In the Right Place: Wearing of the Green

Sometimes, the often-described “black and white” Common Loon shows its Irish sympathies. This happens when the feathers on its neck (and sometimes its head) refract the light into a mostly-green iridescence, a trait usually not shown in guide books. As we shall see, the light on a Loon's head and neck often refracts into subtle purples, blues, and a green that is even more pronounced than the Loon's ascot here:

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Sometimes, the iridescence is low-key, but a good contrast to the dark red that the Loon's eyes turn in summer:

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We spent some fascinating time Friday watching this handsome guy fish for Alewives as they migrated through Patten Bay on the way to swim up Patten Stream. Loons actually snorkle:

Here's a better view of his cravat in its green-appearing phase:

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Here's an example of iridesence showing subtle redish and greenish tones, stylistic compliments to its black and white patterned suit:

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(Brooklin, Maine)



In the Right Place: Sky Dance

Yesterday’s sunset was unusually beautiful for June, even a bit startling  It mostly became a rippling red veil of stratus cloud through which the blue sky tantalizingly revealed itself here and there. This was taken then at about

– a rippling red stratus cloud veil through which the blue sky tantalizingly revealed itself here and there.


This was taken then at about 8:20 p.m. on Naskeag Point looking west-northwest up Eggemoggin Reach. (Brooklin, Maine)



In the Right Place: Windjammer Watch IV

The Heritage sailed into Great Cove Wednesday afternoon on her five-day “Summer Solstice Cruise.” She left yesterday morning, the beginning of the Solstice. She moored just off the WoodenBoat School pier and made us realize that the beautiful scene had been incomplete until she appeared.

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She looked abandoned yesterday  after most of her passengers rowed themselves ashore to explore the WBS campus and before they returned to the coaster for departure. But it was a good opportunity to study her lines.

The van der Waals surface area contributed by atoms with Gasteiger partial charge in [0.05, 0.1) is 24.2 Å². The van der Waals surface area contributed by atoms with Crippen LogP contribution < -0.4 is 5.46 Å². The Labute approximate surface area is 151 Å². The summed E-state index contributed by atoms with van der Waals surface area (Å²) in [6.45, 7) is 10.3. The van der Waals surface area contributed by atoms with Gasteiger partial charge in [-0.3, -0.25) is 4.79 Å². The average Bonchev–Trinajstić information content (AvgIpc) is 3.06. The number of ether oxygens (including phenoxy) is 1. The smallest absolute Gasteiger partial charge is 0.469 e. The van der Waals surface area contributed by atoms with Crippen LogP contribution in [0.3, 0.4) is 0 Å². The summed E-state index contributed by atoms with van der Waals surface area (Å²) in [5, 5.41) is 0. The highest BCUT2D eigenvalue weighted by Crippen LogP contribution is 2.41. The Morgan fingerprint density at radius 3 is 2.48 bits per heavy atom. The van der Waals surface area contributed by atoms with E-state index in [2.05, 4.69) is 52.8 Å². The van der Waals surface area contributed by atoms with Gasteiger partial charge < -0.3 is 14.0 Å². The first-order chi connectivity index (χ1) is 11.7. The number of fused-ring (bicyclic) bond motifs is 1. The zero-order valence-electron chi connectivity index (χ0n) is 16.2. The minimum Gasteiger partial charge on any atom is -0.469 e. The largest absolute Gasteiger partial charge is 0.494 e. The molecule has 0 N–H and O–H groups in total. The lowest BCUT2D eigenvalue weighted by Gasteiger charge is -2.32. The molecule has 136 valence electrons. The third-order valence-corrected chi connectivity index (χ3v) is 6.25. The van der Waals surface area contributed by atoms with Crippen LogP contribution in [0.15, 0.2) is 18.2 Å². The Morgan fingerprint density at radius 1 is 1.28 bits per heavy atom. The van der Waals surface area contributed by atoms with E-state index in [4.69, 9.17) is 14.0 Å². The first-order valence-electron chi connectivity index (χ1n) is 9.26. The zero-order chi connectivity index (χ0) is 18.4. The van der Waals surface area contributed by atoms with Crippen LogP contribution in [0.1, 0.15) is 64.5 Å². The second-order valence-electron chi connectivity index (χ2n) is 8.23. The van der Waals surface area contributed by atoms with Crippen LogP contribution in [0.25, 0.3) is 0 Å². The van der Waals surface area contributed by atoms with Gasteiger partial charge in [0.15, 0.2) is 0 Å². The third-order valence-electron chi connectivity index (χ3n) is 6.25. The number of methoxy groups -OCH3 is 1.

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Then, the Heritage raised sails with her 1921 on-deck hoisting engine. (In the old days, this type of engine was called a “H’ister” [hoister] , because it hoisted heavy sails and anchors; or a “One-Lunger,” because it had only one-cylinder, or a “Donkey Engine” because it brayed loudly. Schooners without a hoisting engine were known as “Hand-Pullers.”)

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The wind virtually disappeared ("fushed out," as some here say) when the Heritage was ready to go -- and she has no internal motor. Not to worry: this 145-foot coasting schooner has a powerful yawl boat that pushes her in such situations, as the yawl boats of the commercial cargo coasters did in the late 1800s and early 1900s.

Nonetheless, the Heritage is advertised as "the newest" of the Down East coast schooners. She was launched in 1983 in Rockland, Maine, where she was built and still hails from. Below, we see her departing Great Cove yesterday to continue her Summer Solstice cruise under bright sun.

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All of her cruises are not under sunny skies, of course. We’ll leave you with one of our favorite images of the Heritage slipping into the Cove through a fog mull last summer:

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(Brooklin, Maine)



In the Right Place: Wolf in Flowered Clothing

Lupines are re peaking here. The colorful swathes of purple, pink, blue, and white that we see waiving in fields and along roadsides are Common Lupines (Lupinus polyphyllus).

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How they got introduced here remains a mystery, unless you believe the children’s tale about Miss Rumphius sowing Lupine seeds everywhere.

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The native wild variety (Lupinus perennis L.) apparently has been extirpated or is extremely rare here. There also are engineered hybrid Lupines for the garden, including blood red ones: 

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The name of these plants is pronounced “LOU-pin” and it derives from the Latin word for wolf (lupus): the species can be invasive and detrimental to soil. Nonetheless, they’re a beautiful sight from the road or close-up:

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(Brooklin, Maine)



In the Right Place: Roosts

One of the more perverse miracles of nature is the evolution of a cute Wild Turkey youngster (poult) into one of the wild’s ugliest birds.

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Nonetheless, countless numbers of these cuties are merrily following their chortling and hissing mothers around here now, learning how to catch insects.